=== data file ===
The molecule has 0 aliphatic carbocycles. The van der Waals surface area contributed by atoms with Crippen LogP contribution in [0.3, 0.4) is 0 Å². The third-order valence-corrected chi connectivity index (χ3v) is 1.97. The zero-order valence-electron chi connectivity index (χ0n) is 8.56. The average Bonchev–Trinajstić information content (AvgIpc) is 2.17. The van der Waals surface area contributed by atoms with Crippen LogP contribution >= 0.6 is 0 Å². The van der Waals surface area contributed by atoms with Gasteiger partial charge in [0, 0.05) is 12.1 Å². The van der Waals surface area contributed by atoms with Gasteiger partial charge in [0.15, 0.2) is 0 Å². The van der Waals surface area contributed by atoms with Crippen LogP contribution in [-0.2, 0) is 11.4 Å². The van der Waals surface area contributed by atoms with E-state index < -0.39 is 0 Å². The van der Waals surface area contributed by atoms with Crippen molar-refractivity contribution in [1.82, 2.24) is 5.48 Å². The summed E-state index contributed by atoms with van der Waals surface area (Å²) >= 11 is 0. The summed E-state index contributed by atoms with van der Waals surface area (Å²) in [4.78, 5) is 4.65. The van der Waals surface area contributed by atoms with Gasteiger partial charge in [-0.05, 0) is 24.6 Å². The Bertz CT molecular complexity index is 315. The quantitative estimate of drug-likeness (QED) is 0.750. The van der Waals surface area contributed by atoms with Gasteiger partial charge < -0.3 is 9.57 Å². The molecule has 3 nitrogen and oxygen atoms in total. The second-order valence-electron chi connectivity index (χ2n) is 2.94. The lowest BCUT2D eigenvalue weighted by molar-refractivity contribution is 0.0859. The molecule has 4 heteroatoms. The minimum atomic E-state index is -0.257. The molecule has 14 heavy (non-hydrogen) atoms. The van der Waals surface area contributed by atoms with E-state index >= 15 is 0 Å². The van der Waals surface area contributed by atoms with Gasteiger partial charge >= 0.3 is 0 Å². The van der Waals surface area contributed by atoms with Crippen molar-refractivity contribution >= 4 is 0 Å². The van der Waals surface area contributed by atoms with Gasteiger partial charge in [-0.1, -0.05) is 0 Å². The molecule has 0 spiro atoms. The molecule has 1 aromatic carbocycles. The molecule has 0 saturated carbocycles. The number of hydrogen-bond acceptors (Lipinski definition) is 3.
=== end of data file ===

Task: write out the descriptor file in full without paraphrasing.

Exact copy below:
The molecule has 0 aliphatic carbocycles. The van der Waals surface area contributed by atoms with Crippen LogP contribution in [0.3, 0.4) is 0 Å². The third-order valence-corrected chi connectivity index (χ3v) is 1.97. The zero-order valence-electron chi connectivity index (χ0n) is 8.56. The average Bonchev–Trinajstić information content (AvgIpc) is 2.17. The van der Waals surface area contributed by atoms with Crippen LogP contribution >= 0.6 is 0 Å². The van der Waals surface area contributed by atoms with Gasteiger partial charge in [0, 0.05) is 12.1 Å². The van der Waals surface area contributed by atoms with Gasteiger partial charge in [0.15, 0.2) is 0 Å². The van der Waals surface area contributed by atoms with Crippen LogP contribution in [-0.2, 0) is 11.4 Å². The van der Waals surface area contributed by atoms with E-state index < -0.39 is 0 Å². The van der Waals surface area contributed by atoms with Crippen molar-refractivity contribution in [1.82, 2.24) is 5.48 Å². The summed E-state index contributed by atoms with van der Waals surface area (Å²) >= 11 is 0. The summed E-state index contributed by atoms with van der Waals surface area (Å²) in [4.78, 5) is 4.65. The van der Waals surface area contributed by atoms with Gasteiger partial charge in [-0.05, 0) is 24.6 Å². The Bertz CT molecular complexity index is 315. The quantitative estimate of drug-likeness (QED) is 0.750. The van der Waals surface area contributed by atoms with Gasteiger partial charge < -0.3 is 9.57 Å². The molecule has 3 nitrogen and oxygen atoms in total. The second-order valence-electron chi connectivity index (χ2n) is 2.94. The lowest BCUT2D eigenvalue weighted by molar-refractivity contribution is 0.0859. The molecule has 4 heteroatoms. The minimum atomic E-state index is -0.257. The molecule has 14 heavy (non-hydrogen) atoms. The van der Waals surface area contributed by atoms with E-state index >= 15 is 0 Å². The van der Waals surface area contributed by atoms with Gasteiger partial charge >= 0.3 is 0 Å². The van der Waals surface area contributed by atoms with Crippen molar-refractivity contribution >= 4 is 0 Å². The van der Waals surface area contributed by atoms with Gasteiger partial charge in [-0.1, -0.05) is 0 Å². The molecule has 0 spiro atoms. The molecule has 1 aromatic carbocycles. The molecule has 0 saturated carbocycles. The number of hydrogen-bond acceptors (Lipinski definition) is 3.